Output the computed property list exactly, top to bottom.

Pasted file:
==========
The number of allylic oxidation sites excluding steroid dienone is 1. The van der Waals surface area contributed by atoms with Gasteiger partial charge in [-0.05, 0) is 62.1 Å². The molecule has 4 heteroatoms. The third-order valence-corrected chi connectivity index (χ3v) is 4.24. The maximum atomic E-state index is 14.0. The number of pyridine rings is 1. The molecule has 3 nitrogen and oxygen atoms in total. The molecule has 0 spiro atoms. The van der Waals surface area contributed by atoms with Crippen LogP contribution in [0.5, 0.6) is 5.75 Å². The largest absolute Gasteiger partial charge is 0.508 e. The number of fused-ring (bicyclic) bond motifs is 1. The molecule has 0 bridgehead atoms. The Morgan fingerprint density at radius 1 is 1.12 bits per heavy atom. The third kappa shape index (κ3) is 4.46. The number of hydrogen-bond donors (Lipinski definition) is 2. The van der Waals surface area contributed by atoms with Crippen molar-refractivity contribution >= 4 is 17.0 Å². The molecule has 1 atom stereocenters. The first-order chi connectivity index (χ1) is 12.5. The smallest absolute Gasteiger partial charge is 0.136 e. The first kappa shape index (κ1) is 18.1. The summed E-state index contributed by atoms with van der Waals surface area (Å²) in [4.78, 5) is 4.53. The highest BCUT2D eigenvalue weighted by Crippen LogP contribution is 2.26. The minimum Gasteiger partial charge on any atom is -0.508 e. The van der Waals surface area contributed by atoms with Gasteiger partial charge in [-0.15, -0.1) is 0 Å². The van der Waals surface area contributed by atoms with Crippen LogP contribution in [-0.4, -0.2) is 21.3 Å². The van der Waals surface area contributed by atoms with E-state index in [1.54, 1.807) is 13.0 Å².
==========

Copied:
The number of allylic oxidation sites excluding steroid dienone is 1. The van der Waals surface area contributed by atoms with Gasteiger partial charge in [-0.05, 0) is 62.1 Å². The molecule has 4 heteroatoms. The third-order valence-corrected chi connectivity index (χ3v) is 4.24. The maximum atomic E-state index is 14.0. The number of pyridine rings is 1. The molecule has 3 nitrogen and oxygen atoms in total. The molecule has 0 spiro atoms. The van der Waals surface area contributed by atoms with Crippen LogP contribution in [0.5, 0.6) is 5.75 Å². The largest absolute Gasteiger partial charge is 0.508 e. The number of fused-ring (bicyclic) bond motifs is 1. The molecule has 0 bridgehead atoms. The Morgan fingerprint density at radius 1 is 1.12 bits per heavy atom. The third kappa shape index (κ3) is 4.46. The number of hydrogen-bond donors (Lipinski definition) is 2. The van der Waals surface area contributed by atoms with Crippen molar-refractivity contribution >= 4 is 17.0 Å². The molecule has 1 atom stereocenters. The first-order chi connectivity index (χ1) is 12.5. The smallest absolute Gasteiger partial charge is 0.136 e. The first kappa shape index (κ1) is 18.1. The summed E-state index contributed by atoms with van der Waals surface area (Å²) in [4.78, 5) is 4.53. The highest BCUT2D eigenvalue weighted by Crippen LogP contribution is 2.26. The minimum Gasteiger partial charge on any atom is -0.508 e. The van der Waals surface area contributed by atoms with Gasteiger partial charge in [-0.15, -0.1) is 0 Å². The van der Waals surface area contributed by atoms with Crippen LogP contribution in [-0.4, -0.2) is 21.3 Å². The van der Waals surface area contributed by atoms with E-state index in [1.54, 1.807) is 13.0 Å².